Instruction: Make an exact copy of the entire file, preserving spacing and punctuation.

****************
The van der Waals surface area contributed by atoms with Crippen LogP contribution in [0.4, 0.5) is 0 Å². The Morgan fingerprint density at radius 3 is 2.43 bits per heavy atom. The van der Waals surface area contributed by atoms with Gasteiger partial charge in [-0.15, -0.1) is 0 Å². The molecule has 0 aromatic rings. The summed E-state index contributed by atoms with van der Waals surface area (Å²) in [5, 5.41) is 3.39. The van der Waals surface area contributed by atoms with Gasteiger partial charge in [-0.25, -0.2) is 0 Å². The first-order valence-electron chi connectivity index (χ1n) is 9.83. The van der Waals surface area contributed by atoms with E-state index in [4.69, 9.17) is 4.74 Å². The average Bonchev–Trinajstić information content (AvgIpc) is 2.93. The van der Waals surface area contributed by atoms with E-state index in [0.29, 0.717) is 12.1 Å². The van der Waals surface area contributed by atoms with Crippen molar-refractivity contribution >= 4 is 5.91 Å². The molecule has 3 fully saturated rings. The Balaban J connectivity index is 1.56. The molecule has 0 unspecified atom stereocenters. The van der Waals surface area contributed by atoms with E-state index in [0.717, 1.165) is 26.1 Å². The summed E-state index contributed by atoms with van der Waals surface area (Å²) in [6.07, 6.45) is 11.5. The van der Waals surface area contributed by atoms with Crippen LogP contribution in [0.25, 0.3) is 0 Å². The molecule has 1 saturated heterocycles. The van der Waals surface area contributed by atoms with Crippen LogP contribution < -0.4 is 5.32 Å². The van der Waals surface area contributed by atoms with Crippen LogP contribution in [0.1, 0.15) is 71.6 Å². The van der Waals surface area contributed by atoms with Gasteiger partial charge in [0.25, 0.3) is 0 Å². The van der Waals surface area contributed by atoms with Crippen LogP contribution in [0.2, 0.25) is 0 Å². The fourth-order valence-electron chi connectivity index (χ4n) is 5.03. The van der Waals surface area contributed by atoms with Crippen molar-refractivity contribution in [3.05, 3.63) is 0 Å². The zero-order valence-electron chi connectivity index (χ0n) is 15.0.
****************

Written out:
The van der Waals surface area contributed by atoms with Crippen LogP contribution in [0.4, 0.5) is 0 Å². The Morgan fingerprint density at radius 3 is 2.43 bits per heavy atom. The van der Waals surface area contributed by atoms with Gasteiger partial charge in [-0.15, -0.1) is 0 Å². The molecule has 0 aromatic rings. The summed E-state index contributed by atoms with van der Waals surface area (Å²) in [5, 5.41) is 3.39. The van der Waals surface area contributed by atoms with Gasteiger partial charge in [-0.25, -0.2) is 0 Å². The first-order valence-electron chi connectivity index (χ1n) is 9.83. The van der Waals surface area contributed by atoms with E-state index in [4.69, 9.17) is 4.74 Å². The average Bonchev–Trinajstić information content (AvgIpc) is 2.93. The van der Waals surface area contributed by atoms with E-state index in [0.29, 0.717) is 12.1 Å². The van der Waals surface area contributed by atoms with Crippen molar-refractivity contribution >= 4 is 5.91 Å². The molecule has 3 fully saturated rings. The Balaban J connectivity index is 1.56. The molecule has 0 unspecified atom stereocenters. The van der Waals surface area contributed by atoms with E-state index in [0.717, 1.165) is 26.1 Å². The summed E-state index contributed by atoms with van der Waals surface area (Å²) in [6.07, 6.45) is 11.5. The van der Waals surface area contributed by atoms with Crippen LogP contribution in [0.25, 0.3) is 0 Å². The molecule has 1 saturated heterocycles. The van der Waals surface area contributed by atoms with Crippen LogP contribution < -0.4 is 5.32 Å². The van der Waals surface area contributed by atoms with Crippen LogP contribution in [0.1, 0.15) is 71.6 Å². The van der Waals surface area contributed by atoms with Gasteiger partial charge in [0.25, 0.3) is 0 Å². The van der Waals surface area contributed by atoms with Crippen LogP contribution in [0.2, 0.25) is 0 Å². The fourth-order valence-electron chi connectivity index (χ4n) is 5.03. The van der Waals surface area contributed by atoms with Crippen molar-refractivity contribution in [3.05, 3.63) is 0 Å². The zero-order valence-electron chi connectivity index (χ0n) is 15.0.